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Cult of Lilith: Mara

Cult of Lilith wants to describe themselves as “Necromechanial Baroque,” which is a pretty cool label even if it doesn’t make the most obvious sense. The idea has something to do with the band’s passion for blending classical structures with death metal and progressive metal, but even saying that doesn’t quite capture what’s happening here. This band also has a freewheeling side, one that draws on things like flamenco music and the harpsichord to keep listeners guessing. If you’re starting to wonder if the band is just making it up as they go, you wouldn’t be alone, but you wouldn’t necessarily be right. There is method to this madness and, somehow, it all works. As I listen to the album again, I’m amazed at how seamless it all sounds.

It helps that the band is just as brutal as they are freewheeling. The album opens with “Cosmic Maelstrom,” a blistering track (save for the short harpsichord opening) that jumps and dashes and strikes like a fighting cat. Things slow down ever so slightly for a clear and impressive guitar solo, but they quickly pick up again. This is one of the best tracks and also one of the band’s most straightforward songs.

As much as I enjoyed “Cosmic Maelstrom,” I liked “Purple Tide” better. It’s just as brutal as the opening track, but it opens with a synthesizer that sounds like something out of a John Carpenter movie. As things shift into something heavier, the guitars pick up the synthesizer theme in ways that give the song more of a technical death metal quality. I also liked the way the guitars sometimes sounded like the synthesizer. As with the opener, the guitar solo comes in cleanly and naturally. I get the impression these guys like clean solos, the kind that you can think through rather than just watch as it goes by. The most surprising moment on this track is when an organ suddenly breaks through and starts doing things that shouldn’t make sense but somehow do make sense. “Purple Tide” was my favorite track.

The track that most people will talk about is arguably “Profeta Paloma,” another brutal attack that suddenly changes direction. In this case, the song stops, takes a breath, and then shifts into an extended flamenco interlude that was haunting and interesting and cool. Some listeners may find it distracting, but the band pulls it off. I went back and listened to that flamenco section several times to get a sense of how it changes the overall sense of the song. I was wondering if it was just a distraction to get people talking. But as I listened more and more, I found myself thinking that the song just wouldn’t make sense without it. It added some interesting new texture to the song and gave the album a little more richness.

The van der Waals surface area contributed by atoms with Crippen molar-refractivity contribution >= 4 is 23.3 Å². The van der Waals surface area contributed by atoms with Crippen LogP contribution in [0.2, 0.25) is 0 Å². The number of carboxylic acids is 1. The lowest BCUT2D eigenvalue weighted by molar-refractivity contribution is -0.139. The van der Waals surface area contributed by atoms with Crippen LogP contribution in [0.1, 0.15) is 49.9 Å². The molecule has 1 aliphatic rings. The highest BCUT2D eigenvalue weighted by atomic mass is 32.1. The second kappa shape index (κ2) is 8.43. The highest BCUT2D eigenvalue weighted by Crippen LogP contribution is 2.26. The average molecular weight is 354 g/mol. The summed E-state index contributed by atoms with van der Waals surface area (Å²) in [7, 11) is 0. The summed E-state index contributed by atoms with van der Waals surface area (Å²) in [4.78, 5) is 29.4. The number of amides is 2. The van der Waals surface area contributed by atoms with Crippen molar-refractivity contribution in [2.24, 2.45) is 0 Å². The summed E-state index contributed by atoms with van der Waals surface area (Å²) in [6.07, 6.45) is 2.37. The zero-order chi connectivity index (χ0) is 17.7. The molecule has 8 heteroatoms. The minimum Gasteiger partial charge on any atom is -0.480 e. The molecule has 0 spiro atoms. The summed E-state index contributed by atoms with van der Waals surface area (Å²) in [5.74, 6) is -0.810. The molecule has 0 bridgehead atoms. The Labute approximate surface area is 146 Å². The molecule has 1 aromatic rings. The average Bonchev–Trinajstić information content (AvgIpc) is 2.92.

Fans of Doom will probably enjoy “Enter the Mancubus” because it was inspired by that game. It also tells the story of a future society polluted by food, drugs, and the environment. As good as that song was, however, I liked “Le Soupir du Fantome” even more. That song has a soft opening played on the classical guitar. It also has some singing that ties back to the flamenco performance in “Profeta Paloma” in that it is haunting and yearning. When things pick up, they turn angry and aggressive. The drums are especially strong on this track and the twin guitar sound is clean and powerful. Like “Purple Tide,” this song also makes good use of the organ even if it is a bit more subtle here. This was definitely the right song to close out the album.

The album’s other tracks generally live up to the band’s strengths. I didn’t like “Comatose” as much as the other tracks, but I did like “Atlas” and “Zangano” pretty well. I definitely recommend checking out a bigger version of the cover art by Eliran Kantor. His work never disappoints. If you haven’t checked out Cult of Lilith, they are definitely a band to discover.

Track Listing:
1. Cosmic Maelstrom
2. Purple Tide
3. Enter the Mancubus
4. Atlas
5. Comatose
6. Profeta Paloma
7. Zangano
8. Le Soupir du Fantome

Added: December 21st 2020
Reviewer: Carl Sederholm
Score:
Related Link: Band Website
Hits: 200
Language: english

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